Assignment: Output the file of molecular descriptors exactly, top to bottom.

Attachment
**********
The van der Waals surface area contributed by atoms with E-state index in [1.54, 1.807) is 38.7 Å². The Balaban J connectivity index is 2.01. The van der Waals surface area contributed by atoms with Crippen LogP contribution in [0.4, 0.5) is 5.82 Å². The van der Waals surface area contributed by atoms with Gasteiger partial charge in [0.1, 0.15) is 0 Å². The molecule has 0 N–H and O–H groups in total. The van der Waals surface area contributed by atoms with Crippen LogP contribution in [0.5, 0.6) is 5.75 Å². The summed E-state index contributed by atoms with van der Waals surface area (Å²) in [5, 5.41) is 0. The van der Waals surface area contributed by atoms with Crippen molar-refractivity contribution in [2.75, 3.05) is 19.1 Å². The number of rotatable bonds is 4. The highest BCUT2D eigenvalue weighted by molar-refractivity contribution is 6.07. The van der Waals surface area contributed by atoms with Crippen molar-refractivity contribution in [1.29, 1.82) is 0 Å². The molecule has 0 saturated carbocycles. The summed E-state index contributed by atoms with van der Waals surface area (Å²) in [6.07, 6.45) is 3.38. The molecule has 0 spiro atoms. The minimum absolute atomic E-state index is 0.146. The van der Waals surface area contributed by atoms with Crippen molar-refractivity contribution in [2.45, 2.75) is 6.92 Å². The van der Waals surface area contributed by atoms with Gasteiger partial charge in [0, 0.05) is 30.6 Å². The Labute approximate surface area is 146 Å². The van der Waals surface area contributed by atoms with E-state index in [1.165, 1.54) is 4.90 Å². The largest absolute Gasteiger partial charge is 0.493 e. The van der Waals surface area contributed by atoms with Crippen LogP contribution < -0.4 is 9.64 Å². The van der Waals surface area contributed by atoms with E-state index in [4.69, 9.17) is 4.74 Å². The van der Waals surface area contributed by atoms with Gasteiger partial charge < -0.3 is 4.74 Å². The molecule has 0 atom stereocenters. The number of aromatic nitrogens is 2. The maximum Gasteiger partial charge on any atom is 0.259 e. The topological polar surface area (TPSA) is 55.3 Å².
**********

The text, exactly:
The van der Waals surface area contributed by atoms with E-state index in [1.54, 1.807) is 38.7 Å². The Balaban J connectivity index is 2.01. The van der Waals surface area contributed by atoms with Crippen LogP contribution in [0.4, 0.5) is 5.82 Å². The van der Waals surface area contributed by atoms with Gasteiger partial charge in [0.1, 0.15) is 0 Å². The molecule has 0 N–H and O–H groups in total. The van der Waals surface area contributed by atoms with Crippen LogP contribution in [0.5, 0.6) is 5.75 Å². The summed E-state index contributed by atoms with van der Waals surface area (Å²) in [5, 5.41) is 0. The van der Waals surface area contributed by atoms with Crippen molar-refractivity contribution in [2.75, 3.05) is 19.1 Å². The number of rotatable bonds is 4. The highest BCUT2D eigenvalue weighted by molar-refractivity contribution is 6.07. The van der Waals surface area contributed by atoms with Crippen molar-refractivity contribution in [1.29, 1.82) is 0 Å². The molecule has 0 saturated carbocycles. The summed E-state index contributed by atoms with van der Waals surface area (Å²) in [6.07, 6.45) is 3.38. The molecule has 0 spiro atoms. The minimum absolute atomic E-state index is 0.146. The van der Waals surface area contributed by atoms with Crippen molar-refractivity contribution in [2.45, 2.75) is 6.92 Å². The van der Waals surface area contributed by atoms with Gasteiger partial charge in [0, 0.05) is 30.6 Å². The Labute approximate surface area is 146 Å². The van der Waals surface area contributed by atoms with E-state index in [1.165, 1.54) is 4.90 Å². The largest absolute Gasteiger partial charge is 0.493 e. The van der Waals surface area contributed by atoms with Crippen LogP contribution < -0.4 is 9.64 Å². The van der Waals surface area contributed by atoms with E-state index in [4.69, 9.17) is 4.74 Å². The van der Waals surface area contributed by atoms with Gasteiger partial charge < -0.3 is 4.74 Å². The molecule has 0 atom stereocenters. The number of aromatic nitrogens is 2. The maximum Gasteiger partial charge on any atom is 0.259 e. The topological polar surface area (TPSA) is 55.3 Å².